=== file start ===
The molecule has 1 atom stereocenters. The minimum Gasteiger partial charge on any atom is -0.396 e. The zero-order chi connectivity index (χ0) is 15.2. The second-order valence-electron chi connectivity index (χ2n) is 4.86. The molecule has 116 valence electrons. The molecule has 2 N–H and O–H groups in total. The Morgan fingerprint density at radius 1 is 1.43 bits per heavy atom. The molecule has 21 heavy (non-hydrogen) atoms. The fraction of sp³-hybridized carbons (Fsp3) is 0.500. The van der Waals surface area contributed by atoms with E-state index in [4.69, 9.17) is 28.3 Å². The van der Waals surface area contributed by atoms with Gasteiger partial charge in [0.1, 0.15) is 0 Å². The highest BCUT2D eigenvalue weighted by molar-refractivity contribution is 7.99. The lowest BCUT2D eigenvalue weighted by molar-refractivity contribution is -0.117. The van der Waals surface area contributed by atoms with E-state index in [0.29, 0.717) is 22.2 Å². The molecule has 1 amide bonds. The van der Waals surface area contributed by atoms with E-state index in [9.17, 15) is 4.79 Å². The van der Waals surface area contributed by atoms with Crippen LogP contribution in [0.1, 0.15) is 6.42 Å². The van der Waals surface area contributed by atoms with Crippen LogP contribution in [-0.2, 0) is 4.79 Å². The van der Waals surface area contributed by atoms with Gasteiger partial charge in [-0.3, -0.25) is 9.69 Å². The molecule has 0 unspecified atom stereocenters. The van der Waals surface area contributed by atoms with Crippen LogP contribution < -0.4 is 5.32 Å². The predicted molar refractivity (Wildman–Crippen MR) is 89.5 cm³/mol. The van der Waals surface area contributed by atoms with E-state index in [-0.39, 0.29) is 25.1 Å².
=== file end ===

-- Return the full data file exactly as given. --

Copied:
The molecule has 1 atom stereocenters. The minimum Gasteiger partial charge on any atom is -0.396 e. The zero-order chi connectivity index (χ0) is 15.2. The second-order valence-electron chi connectivity index (χ2n) is 4.86. The molecule has 116 valence electrons. The molecule has 2 N–H and O–H groups in total. The Morgan fingerprint density at radius 1 is 1.43 bits per heavy atom. The molecule has 21 heavy (non-hydrogen) atoms. The fraction of sp³-hybridized carbons (Fsp3) is 0.500. The van der Waals surface area contributed by atoms with E-state index in [4.69, 9.17) is 28.3 Å². The van der Waals surface area contributed by atoms with Gasteiger partial charge in [0.1, 0.15) is 0 Å². The highest BCUT2D eigenvalue weighted by molar-refractivity contribution is 7.99. The lowest BCUT2D eigenvalue weighted by molar-refractivity contribution is -0.117. The van der Waals surface area contributed by atoms with E-state index in [0.29, 0.717) is 22.2 Å². The molecule has 1 amide bonds. The van der Waals surface area contributed by atoms with E-state index in [9.17, 15) is 4.79 Å². The van der Waals surface area contributed by atoms with Crippen LogP contribution in [0.1, 0.15) is 6.42 Å². The van der Waals surface area contributed by atoms with Crippen LogP contribution in [-0.2, 0) is 4.79 Å². The van der Waals surface area contributed by atoms with Gasteiger partial charge in [-0.3, -0.25) is 9.69 Å². The molecule has 0 unspecified atom stereocenters. The van der Waals surface area contributed by atoms with Crippen LogP contribution < -0.4 is 5.32 Å². The predicted molar refractivity (Wildman–Crippen MR) is 89.5 cm³/mol. The van der Waals surface area contributed by atoms with E-state index in [-0.39, 0.29) is 25.1 Å².